The only person that hasn’t happened with would be Jayden. In collaboration, it’s important to get along with a person. I feel like I have to know vibe with personalities first. I think that’s important. And after that we can try and work on some music. Normally it ends up being a really good experience because there’s that rapport beforehand.


What is your relationship like with Future Classic? How did that come about?
Future Classic is now my label. I’m signed to them for an album. Before that, I was more or less whoring myself out to all of these labels, and one of my goals was to work with a label that I had a lot of respect for. Luckily it happened early on through Brownswood with Giles Peterson and Melting Pot out of Berlin, then Soulection and Who What and Where. Specifically with Soulection. That’s definitely family, and still being on their roster while being a signed artist to Future Classic is really cool. I have a lot of respect for the Soulection dudes.

They just want you to win, no matter what.
Yeah, for sure. If there’s a compilation, or if there’s a show in town I’ll come through and play. I’ll always jump on [Joe Kay’s] show. It’s just nice, because I really believe what Joe and those guys are doing. But Future Classic has been great because they’ve come on as my management as well. I was trying to do everything myself because I’m a bit hard-headed about wanting to be in control of most of the things that I do.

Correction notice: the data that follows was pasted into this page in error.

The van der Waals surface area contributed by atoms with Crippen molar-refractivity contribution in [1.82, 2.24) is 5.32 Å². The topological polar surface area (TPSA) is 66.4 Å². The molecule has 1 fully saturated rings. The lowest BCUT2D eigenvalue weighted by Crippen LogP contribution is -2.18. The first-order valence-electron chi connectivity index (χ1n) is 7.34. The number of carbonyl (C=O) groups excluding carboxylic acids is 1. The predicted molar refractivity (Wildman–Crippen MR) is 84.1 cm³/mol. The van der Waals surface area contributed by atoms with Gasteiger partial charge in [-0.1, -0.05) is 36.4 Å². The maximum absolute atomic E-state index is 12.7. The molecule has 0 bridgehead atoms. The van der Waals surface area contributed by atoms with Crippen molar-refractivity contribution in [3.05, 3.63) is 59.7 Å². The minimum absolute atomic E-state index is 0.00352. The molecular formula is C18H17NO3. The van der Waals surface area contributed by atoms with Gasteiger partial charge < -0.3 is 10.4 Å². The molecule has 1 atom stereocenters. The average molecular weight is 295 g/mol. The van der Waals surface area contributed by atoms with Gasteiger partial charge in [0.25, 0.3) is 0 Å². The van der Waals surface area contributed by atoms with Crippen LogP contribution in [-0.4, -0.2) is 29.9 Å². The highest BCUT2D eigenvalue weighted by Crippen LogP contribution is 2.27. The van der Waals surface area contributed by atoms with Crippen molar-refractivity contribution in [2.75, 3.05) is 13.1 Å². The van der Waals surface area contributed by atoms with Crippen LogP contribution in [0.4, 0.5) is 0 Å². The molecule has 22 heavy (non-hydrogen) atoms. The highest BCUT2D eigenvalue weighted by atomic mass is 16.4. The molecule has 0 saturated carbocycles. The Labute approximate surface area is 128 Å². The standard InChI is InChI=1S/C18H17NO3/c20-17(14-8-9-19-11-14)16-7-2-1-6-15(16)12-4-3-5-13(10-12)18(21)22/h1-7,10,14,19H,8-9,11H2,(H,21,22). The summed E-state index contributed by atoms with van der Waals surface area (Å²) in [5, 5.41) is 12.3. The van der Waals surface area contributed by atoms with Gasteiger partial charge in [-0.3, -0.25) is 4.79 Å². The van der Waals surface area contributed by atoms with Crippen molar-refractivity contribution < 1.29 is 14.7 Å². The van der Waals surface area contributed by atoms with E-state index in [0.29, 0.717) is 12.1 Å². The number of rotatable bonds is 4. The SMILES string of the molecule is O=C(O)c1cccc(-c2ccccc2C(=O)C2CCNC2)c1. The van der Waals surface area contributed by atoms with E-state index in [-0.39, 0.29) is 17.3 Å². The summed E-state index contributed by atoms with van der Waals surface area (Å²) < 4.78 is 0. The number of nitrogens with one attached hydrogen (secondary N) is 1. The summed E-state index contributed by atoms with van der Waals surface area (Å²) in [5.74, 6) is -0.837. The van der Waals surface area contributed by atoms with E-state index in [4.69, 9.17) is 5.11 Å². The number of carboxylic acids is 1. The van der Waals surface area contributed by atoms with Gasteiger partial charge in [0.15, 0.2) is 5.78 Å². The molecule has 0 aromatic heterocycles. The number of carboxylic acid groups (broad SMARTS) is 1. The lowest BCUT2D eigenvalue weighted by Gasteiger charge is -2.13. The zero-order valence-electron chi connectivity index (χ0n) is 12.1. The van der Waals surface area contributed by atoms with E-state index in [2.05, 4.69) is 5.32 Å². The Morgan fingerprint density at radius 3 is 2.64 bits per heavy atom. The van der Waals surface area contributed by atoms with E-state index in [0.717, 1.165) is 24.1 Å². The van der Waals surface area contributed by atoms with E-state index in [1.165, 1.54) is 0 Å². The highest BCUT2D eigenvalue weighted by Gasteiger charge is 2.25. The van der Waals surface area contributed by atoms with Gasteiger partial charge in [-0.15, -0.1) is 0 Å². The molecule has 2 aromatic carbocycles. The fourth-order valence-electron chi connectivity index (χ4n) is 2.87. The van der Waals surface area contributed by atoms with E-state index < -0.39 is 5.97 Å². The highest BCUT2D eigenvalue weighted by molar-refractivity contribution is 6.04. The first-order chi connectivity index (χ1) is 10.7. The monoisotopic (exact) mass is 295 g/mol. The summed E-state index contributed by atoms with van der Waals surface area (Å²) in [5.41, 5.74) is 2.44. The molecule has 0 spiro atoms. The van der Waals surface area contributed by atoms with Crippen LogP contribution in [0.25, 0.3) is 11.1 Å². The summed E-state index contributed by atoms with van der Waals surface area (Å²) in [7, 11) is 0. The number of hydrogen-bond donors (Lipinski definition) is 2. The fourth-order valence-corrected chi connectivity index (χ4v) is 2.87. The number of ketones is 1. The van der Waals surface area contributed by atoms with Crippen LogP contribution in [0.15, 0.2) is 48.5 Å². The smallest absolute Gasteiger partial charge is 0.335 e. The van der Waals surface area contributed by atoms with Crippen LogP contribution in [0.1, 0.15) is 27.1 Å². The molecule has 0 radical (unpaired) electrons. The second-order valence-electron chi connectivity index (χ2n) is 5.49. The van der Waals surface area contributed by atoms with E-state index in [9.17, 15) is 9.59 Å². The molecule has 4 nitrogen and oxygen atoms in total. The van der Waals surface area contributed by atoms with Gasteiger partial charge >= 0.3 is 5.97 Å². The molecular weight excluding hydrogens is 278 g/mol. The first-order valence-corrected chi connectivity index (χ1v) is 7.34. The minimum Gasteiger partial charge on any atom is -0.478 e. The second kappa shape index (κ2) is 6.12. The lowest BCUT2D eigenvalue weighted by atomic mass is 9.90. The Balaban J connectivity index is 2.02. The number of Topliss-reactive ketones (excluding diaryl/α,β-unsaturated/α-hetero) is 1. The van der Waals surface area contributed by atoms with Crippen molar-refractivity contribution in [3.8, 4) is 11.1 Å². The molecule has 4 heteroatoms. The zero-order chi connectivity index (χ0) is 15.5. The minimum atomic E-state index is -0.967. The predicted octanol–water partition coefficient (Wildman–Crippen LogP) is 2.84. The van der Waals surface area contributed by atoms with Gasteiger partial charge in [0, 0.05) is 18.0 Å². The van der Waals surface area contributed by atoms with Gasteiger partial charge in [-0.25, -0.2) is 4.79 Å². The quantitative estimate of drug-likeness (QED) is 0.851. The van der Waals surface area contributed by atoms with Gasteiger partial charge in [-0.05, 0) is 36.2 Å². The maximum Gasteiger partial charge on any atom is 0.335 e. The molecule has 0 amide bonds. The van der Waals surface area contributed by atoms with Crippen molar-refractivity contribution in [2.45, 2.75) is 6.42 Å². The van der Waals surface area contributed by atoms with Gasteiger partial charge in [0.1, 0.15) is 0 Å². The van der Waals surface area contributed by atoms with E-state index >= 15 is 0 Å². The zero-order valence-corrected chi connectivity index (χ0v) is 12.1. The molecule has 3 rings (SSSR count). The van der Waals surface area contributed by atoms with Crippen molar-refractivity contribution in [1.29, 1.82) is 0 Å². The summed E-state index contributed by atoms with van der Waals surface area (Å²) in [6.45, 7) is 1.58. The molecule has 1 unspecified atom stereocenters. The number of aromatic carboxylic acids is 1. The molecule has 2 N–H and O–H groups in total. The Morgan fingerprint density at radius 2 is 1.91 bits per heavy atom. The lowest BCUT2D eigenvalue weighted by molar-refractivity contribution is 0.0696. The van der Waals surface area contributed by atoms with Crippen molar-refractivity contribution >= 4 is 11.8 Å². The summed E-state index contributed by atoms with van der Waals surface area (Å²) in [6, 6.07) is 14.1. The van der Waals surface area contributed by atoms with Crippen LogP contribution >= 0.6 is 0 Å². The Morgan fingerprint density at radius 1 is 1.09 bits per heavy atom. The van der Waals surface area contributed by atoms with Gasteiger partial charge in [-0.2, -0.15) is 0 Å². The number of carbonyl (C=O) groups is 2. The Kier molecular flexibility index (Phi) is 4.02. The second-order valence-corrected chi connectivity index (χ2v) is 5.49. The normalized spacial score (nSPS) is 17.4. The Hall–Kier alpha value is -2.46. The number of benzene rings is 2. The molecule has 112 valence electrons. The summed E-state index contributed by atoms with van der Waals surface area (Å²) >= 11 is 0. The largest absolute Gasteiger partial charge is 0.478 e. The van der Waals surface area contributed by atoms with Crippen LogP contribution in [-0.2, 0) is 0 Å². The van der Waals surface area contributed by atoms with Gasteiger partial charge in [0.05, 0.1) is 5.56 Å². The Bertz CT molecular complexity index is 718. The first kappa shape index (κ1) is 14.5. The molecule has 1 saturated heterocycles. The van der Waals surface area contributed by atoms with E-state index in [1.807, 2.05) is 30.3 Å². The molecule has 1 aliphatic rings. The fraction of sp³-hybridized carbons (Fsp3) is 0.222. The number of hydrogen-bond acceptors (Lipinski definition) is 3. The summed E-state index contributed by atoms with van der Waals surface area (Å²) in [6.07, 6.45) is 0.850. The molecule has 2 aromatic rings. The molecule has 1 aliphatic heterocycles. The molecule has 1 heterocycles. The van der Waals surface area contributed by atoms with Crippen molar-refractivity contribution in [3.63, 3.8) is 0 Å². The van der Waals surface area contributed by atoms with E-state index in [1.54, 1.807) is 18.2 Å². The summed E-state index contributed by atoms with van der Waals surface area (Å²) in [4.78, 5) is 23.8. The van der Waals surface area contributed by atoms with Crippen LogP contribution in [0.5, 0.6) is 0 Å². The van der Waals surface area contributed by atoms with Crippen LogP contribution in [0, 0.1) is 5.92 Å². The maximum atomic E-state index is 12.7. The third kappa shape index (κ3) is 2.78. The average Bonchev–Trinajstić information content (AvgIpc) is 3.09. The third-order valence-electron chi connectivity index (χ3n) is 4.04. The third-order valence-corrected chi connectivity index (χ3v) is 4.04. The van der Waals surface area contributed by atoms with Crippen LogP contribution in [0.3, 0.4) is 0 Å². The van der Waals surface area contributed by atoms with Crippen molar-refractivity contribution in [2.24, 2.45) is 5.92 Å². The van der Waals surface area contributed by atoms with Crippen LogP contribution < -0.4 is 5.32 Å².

It just got to the point where I needed a hand, and Future Classic have always been asking if I needed help. Luckily when the time came when I couldn’t do it all myself I reached out and they were still down to work with me. They’ve been great. I’ve been with them for about a year and a half, and they’ve just been looking after me and just taking care of day-to-day, as well as and bigger picture stuff too.

What are some things you do to take your mind off of music and relax while you’re on tour and while at home?
On tour, I definitely like to do normal stuff. Me and the band watch a lot of ball. We’ve been watching a lot of NBA while we’re out here. We like to play ball.

Who’s your team?
[Whispers] The Lakers [Laughs]. I think it’s like a 0 and 4 start. Horrible. I think they have an awesome legacy, and their team on paper is really good. They’ve just got some things to work out. I think they should fire their coach.

But yeah, I just love going digging. Going back to normality and doing things that make me feel like I’m back at home. I’m very close to my family. When I’m back home, I spend a lot of time with them, and at church and youth group. Music for me is definitely still a lot of fun, but it’s a career and work now. I very much cherish time at home with family and friends. Trying to grow close to God. You can do that on the road, too, which is really cool.